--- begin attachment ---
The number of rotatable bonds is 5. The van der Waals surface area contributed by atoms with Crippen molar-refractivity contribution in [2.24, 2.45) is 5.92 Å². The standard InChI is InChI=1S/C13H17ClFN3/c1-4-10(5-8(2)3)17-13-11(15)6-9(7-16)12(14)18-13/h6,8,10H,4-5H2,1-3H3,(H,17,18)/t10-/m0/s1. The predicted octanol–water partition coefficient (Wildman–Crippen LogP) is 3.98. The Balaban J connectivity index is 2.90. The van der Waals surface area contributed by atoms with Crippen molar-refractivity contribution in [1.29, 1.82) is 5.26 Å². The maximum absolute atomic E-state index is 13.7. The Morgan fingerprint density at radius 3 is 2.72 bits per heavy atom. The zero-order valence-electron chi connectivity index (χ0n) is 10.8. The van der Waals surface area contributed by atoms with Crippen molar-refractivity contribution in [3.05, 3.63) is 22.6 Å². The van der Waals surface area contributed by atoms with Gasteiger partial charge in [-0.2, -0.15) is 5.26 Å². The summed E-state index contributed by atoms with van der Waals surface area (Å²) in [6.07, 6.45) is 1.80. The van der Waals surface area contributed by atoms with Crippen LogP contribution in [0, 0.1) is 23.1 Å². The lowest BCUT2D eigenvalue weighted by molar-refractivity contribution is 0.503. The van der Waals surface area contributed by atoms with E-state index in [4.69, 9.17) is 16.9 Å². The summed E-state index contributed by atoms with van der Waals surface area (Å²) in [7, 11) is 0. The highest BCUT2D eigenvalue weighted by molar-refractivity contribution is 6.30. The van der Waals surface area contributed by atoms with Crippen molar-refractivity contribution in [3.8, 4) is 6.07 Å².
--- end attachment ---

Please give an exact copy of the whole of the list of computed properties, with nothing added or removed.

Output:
The number of rotatable bonds is 5. The van der Waals surface area contributed by atoms with Crippen molar-refractivity contribution in [2.24, 2.45) is 5.92 Å². The standard InChI is InChI=1S/C13H17ClFN3/c1-4-10(5-8(2)3)17-13-11(15)6-9(7-16)12(14)18-13/h6,8,10H,4-5H2,1-3H3,(H,17,18)/t10-/m0/s1. The predicted octanol–water partition coefficient (Wildman–Crippen LogP) is 3.98. The Balaban J connectivity index is 2.90. The van der Waals surface area contributed by atoms with Crippen molar-refractivity contribution in [1.29, 1.82) is 5.26 Å². The maximum absolute atomic E-state index is 13.7. The Morgan fingerprint density at radius 3 is 2.72 bits per heavy atom. The zero-order valence-electron chi connectivity index (χ0n) is 10.8. The van der Waals surface area contributed by atoms with Crippen molar-refractivity contribution in [3.05, 3.63) is 22.6 Å². The van der Waals surface area contributed by atoms with Gasteiger partial charge in [-0.2, -0.15) is 5.26 Å². The summed E-state index contributed by atoms with van der Waals surface area (Å²) in [6.07, 6.45) is 1.80. The van der Waals surface area contributed by atoms with Crippen LogP contribution in [0, 0.1) is 23.1 Å². The lowest BCUT2D eigenvalue weighted by molar-refractivity contribution is 0.503. The van der Waals surface area contributed by atoms with E-state index in [4.69, 9.17) is 16.9 Å². The summed E-state index contributed by atoms with van der Waals surface area (Å²) in [7, 11) is 0. The highest BCUT2D eigenvalue weighted by molar-refractivity contribution is 6.30. The van der Waals surface area contributed by atoms with Crippen molar-refractivity contribution in [3.8, 4) is 6.07 Å².